Tesla Model 3 on the highway caused a car accident, driver dies

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According to reports, US police revealed that a man driving a Tesla stopped in the middle of I-70 in Independence, Missouri on Sunday night, causing two cars to collide. The owner of the Tesla vehicle also lost his life. If this was a regular car, there would have been a quick investigation. However, since it is a Tesla, there will probably be a more elaborate investigation. This is because Tesla cars have more features than regular cars that could have caused the accident. As of now, the police are not yet sure what caused the vehicle to stop in the middle lane.

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Local police identified the driver of the 2019 Tesla Model 3 as 74-year-old Terry L. Siegel. Passengers in Siegel’s vehicle were taken to a local hospital for treatment, the department said on Facebook, while passengers in the other two vehicles were not injured.

Police spokesman Jack Taylor told the media that at first, police speculated that the vehicle was parked in the middle of the road due to a mechanical problem that caused the vehicle to lose power. However, officials later said they could not determine what caused the vehicle to stop at this time. Investigators plan to extract data from Tesla’s computers in the coming days to better understand what happened, Taylor said.

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NHTSA joins the investigation

A spokesman for the National Transportation Safety Board (NHTSA), which investigates traffic accidents, told the media that the agency has reached out to the local police department to gather more information about the incident. As of now, there is no response with regard to the incident. In a statement to Fox4 TV in Kansas City, the agency called the crash “unusual and very unique”.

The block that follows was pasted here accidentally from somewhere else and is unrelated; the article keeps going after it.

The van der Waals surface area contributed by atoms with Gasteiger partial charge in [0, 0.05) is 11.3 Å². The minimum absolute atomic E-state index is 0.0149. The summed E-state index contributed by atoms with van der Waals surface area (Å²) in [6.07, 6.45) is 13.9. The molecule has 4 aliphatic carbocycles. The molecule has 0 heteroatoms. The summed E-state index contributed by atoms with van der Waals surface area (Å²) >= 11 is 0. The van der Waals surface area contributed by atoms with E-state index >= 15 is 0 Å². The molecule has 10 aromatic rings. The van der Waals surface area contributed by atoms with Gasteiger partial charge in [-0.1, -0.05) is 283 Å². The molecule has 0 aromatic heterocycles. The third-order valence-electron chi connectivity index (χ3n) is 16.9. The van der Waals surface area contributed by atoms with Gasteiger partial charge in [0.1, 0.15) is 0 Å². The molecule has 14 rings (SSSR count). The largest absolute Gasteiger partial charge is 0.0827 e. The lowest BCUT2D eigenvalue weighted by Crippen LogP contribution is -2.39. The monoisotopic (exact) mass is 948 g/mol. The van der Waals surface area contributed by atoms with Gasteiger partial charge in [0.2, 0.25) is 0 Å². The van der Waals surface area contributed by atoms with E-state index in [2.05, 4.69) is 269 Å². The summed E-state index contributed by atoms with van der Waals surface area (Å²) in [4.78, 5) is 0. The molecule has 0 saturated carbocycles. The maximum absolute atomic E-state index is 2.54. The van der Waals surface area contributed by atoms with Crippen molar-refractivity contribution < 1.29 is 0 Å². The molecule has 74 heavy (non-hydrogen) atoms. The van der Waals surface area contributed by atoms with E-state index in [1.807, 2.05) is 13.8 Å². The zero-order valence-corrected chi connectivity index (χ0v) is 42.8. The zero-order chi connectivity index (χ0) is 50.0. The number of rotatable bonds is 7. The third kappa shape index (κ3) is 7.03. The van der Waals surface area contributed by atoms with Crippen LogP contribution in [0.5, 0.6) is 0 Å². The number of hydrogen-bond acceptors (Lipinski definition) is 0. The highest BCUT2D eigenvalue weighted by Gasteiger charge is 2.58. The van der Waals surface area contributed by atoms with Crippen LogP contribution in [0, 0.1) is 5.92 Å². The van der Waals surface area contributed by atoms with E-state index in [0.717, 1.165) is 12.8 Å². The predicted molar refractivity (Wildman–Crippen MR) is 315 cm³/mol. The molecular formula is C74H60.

Last month, the NHTSA launched an initial investigation into Tesla after hundreds of owners reported that their vehicles sometimes applied automatic braking for no apparent reason. The agency said the incidents, known as “ghost braking,” sometimes occur on highways.

When the vehicle’s Autopilot driving assistance function is active, the vehicle may suddenly start to brake. Autopilot can realize automatic braking, steering and acceleration operations to help the vehicle achieve a certain degree of semi-autonomous driving on the highway. The agency is currently investigating Model Y and Model 3 production in 2021 and 2022. Some owners of 2019 and 2020 vehicles have also complained to NHTSA about issues with the ghost brakes.

The problem appears to stem from an issue with Tesla’s automatic emergency braking system. This system is available on most new cars and activates the brakes when sensors indicate an imminent collision. According to owner reports, Tesla sometimes identifies oncoming vehicles, shadows, and passing vehicles as dangerous obstacles to avoid.

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